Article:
Proposed Ban on Natural Gas for New Homes Offers An Expensive Solution for Homeowners
Even in California, the city of Berkeley has a longstanding reputation for radical solutions. Some of the laws to come out of the city have been ground breaking, prompting national conversations about cultural norms, values and expectations. Other city laws have drawn more ire than innovation from others in the state. Last month’s Berkeley City Council decision to ban natural gas hookups for new home construction may have been just such an example of the latter kind of ruling, especially when the California Public Utilities Commission (CPUC) announced they were considering extending this ban to the entire state.
Berkeley Gas Ban As Ticket to Carbon Neutrality?
Many would say Berkeley’s ban itself stems only from good intentions. Indeed, California has some of the most ambitious goals for zero-carbon buildings in the country. In 2018, Governor Jerry Brown himself issued an Executive Order for California to reach carbon neutrality by 2045. This order also included new state standards for energy efficiency in new construction, as well as mandating use of decarbonizing technology statewide.
And yet, this new home natural gas ban will be not enough. The fact is that there were only six new homes built in Berkeley in 2018, and statewide, California only saw 58,000 new single-family homes the same year. Given the statewide goal for cutting carbon emissions from buildings by 40% by 2030, it’s likely that this “new home ban” would become an “all home ban” in short order. In other words, for this target to be achieved statewide in the time allotted, all 7 million existing single-family homes in our state may ultimately be confronted by a total ban on natural gas.
Expectations vs. Reality: Energy Efficiency and Gas Usage
For more than 150 years, Californians have relied upon natural gas as a safe, clean, affordable source of energy in their homes. Our gas bills statewide are quite low. In fact, the price of natural gas per kilowatt-hour has declined almost 40% over the past 20 years. Today, Californians pay 1.34 per peak therm, equivalent to almost 4.7 cents per kilowatt-hour.
Now, the bad news: in contrast, electric prices have not declined and are anything but stable. This year alone, Southern California Edison increased its peak rate for electricity from last year’s 35 cents per kWh to 43 cents per kilowatt-hour. That’s nearly ten times the price for the same energy that homeowners can get from natural gas.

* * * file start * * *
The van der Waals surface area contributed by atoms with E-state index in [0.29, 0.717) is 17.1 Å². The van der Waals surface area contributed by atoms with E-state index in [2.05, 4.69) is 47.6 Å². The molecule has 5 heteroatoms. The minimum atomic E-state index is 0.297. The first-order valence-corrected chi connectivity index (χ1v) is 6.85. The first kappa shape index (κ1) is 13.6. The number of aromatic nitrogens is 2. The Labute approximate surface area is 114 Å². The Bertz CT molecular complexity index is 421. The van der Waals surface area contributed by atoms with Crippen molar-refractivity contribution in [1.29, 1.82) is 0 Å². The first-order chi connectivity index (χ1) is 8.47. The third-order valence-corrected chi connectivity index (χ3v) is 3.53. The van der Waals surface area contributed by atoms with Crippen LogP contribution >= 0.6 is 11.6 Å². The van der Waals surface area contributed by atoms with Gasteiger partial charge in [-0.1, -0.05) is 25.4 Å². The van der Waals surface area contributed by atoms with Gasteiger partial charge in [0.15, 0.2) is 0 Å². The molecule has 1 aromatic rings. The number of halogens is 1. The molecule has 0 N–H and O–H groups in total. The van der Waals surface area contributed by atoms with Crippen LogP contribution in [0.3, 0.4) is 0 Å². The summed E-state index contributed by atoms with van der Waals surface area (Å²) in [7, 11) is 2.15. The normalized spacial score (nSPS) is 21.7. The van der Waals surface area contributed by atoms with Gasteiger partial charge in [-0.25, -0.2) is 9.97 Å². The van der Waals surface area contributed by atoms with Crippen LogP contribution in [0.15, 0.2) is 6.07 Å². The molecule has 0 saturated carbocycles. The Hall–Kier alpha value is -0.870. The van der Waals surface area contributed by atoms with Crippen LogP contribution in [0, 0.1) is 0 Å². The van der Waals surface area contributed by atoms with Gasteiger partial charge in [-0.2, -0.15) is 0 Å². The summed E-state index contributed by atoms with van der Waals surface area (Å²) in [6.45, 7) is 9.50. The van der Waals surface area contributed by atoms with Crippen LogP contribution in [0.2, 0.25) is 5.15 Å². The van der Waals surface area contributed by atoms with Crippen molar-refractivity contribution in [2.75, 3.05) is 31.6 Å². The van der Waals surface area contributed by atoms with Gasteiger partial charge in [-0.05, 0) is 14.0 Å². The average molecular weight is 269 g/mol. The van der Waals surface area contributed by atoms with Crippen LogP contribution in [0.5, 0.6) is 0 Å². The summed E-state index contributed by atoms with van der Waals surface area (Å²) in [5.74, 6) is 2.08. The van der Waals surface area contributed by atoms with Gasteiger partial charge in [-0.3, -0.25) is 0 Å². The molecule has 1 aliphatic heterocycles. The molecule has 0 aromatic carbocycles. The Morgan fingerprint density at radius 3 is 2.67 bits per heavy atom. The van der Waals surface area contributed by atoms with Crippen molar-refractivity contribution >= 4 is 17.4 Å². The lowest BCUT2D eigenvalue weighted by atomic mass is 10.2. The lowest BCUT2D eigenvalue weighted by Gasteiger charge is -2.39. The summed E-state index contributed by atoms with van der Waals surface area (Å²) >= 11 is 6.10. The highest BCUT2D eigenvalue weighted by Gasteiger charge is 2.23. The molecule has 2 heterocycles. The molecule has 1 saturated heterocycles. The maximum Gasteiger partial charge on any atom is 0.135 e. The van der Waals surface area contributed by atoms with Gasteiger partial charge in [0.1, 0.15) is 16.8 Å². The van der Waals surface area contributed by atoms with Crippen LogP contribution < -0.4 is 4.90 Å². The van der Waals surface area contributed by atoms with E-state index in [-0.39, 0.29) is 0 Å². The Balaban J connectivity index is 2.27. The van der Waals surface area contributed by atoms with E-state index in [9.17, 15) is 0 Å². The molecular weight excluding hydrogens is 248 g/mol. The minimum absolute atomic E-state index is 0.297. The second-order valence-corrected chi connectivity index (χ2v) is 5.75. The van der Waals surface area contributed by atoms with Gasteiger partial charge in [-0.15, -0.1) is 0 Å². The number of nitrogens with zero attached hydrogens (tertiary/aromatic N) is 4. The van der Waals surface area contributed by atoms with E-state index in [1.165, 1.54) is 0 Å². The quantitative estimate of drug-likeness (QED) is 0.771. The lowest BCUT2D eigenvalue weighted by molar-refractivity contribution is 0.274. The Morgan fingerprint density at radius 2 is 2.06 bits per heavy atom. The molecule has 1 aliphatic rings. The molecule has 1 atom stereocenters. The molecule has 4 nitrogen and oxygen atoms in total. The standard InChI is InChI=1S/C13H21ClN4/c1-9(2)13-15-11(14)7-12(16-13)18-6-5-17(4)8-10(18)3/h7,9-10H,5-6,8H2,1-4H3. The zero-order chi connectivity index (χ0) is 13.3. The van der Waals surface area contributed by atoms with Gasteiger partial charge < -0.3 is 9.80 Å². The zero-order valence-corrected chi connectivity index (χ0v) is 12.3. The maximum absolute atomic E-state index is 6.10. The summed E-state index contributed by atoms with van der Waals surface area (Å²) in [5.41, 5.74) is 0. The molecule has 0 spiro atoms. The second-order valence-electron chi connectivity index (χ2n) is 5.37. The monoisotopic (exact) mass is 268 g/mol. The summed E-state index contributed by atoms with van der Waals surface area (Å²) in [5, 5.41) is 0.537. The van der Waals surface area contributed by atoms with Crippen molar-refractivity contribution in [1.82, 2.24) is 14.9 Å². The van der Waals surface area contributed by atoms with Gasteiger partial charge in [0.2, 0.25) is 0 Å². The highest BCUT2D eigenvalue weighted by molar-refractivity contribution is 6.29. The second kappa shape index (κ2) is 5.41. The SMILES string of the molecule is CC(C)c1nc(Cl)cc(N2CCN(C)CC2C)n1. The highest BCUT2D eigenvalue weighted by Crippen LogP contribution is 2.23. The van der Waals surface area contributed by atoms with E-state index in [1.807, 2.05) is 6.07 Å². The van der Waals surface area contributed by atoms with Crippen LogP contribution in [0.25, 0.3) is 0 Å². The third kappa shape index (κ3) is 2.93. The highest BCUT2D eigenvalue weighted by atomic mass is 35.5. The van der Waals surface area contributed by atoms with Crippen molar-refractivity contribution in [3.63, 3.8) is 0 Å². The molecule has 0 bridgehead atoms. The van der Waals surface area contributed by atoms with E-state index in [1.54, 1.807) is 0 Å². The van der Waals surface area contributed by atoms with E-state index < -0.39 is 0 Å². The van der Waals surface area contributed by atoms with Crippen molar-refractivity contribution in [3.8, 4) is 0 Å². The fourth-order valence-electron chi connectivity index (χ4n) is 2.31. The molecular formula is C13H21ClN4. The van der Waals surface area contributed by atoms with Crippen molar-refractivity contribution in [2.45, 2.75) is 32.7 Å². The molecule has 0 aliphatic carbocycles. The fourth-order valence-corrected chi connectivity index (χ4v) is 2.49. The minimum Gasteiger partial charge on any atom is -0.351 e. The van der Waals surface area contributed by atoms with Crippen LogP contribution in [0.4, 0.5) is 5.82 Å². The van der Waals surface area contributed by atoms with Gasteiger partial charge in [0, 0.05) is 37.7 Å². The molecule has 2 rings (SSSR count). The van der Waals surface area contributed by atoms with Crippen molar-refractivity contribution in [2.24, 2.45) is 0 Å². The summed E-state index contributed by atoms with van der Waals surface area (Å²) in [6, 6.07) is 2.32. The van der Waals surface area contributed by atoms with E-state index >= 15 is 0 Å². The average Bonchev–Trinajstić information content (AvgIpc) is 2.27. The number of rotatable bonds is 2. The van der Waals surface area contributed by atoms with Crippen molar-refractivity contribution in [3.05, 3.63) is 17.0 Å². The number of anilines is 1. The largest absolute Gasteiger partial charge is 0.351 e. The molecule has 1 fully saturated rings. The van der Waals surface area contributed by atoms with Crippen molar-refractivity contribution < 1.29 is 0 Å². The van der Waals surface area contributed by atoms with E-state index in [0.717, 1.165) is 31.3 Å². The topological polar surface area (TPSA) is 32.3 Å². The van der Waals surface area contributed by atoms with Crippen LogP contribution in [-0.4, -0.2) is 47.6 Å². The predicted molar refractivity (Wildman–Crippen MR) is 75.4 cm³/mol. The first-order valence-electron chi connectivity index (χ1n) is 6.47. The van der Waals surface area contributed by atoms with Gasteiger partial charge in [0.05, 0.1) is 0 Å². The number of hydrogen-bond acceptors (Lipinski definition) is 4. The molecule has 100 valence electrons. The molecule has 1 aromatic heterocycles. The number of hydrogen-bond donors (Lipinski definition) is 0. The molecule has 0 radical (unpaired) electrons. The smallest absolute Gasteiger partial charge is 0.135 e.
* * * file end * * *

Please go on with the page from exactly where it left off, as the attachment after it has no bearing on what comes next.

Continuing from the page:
Stable Gas Prices Contrast with Rising Electricity Rates
Moreover, in response to last year’s devastating Thomas and Paradise fires, this year the Sacramento legislature authorized further rate hikes to pay for the damage that downed electric lines had caused during these catastrophes. Next year, pundits suggest California consumers could be paying more than 50 per kWh for their electricity.
The national average price for a kilowatt-hour powered from natural gas? 12 cents. You can see where the problem may arise.
Gas appliances are everywhere in California homes. Gas powered furnaces, cooking ranges; water heaters and clothes dryers are everywhere. Replacing these appliances with electric versions to remain in compliance with new carbon-neutral laws would cost the average home or apartment owner thousands of dollars. Upgrades to electrical service and wiring might also be required, at enormous expense to just about everyone.
But what’s the impact on our environment, you might ask? Would switching over to electricity help cut our carbon footprint? Would cooking on an electric range, for example, reduce our emissions more than frying up bacon on a gas one?
No Real Answers, No Real Savings
The answer? Not really. Most of the energy in California comes from natural gas. Thus, the electricity powering your new, expensive electric stove and dryer and HVAC equipment would still be coming from gas, only now it would be burning at a distant power plant and sent to your home via power lines, at ten times the cost.
Everyone wants our world to be as clean and green as it possibly can be. But getting to that goal is not as easy as a natural gas ban. For many Californians, it would be a disaster.
Concerned about the energy efficiency of your home’s furnace and air conditioner? Call the HVAC experts at Air-Tro. (626) 357-3535.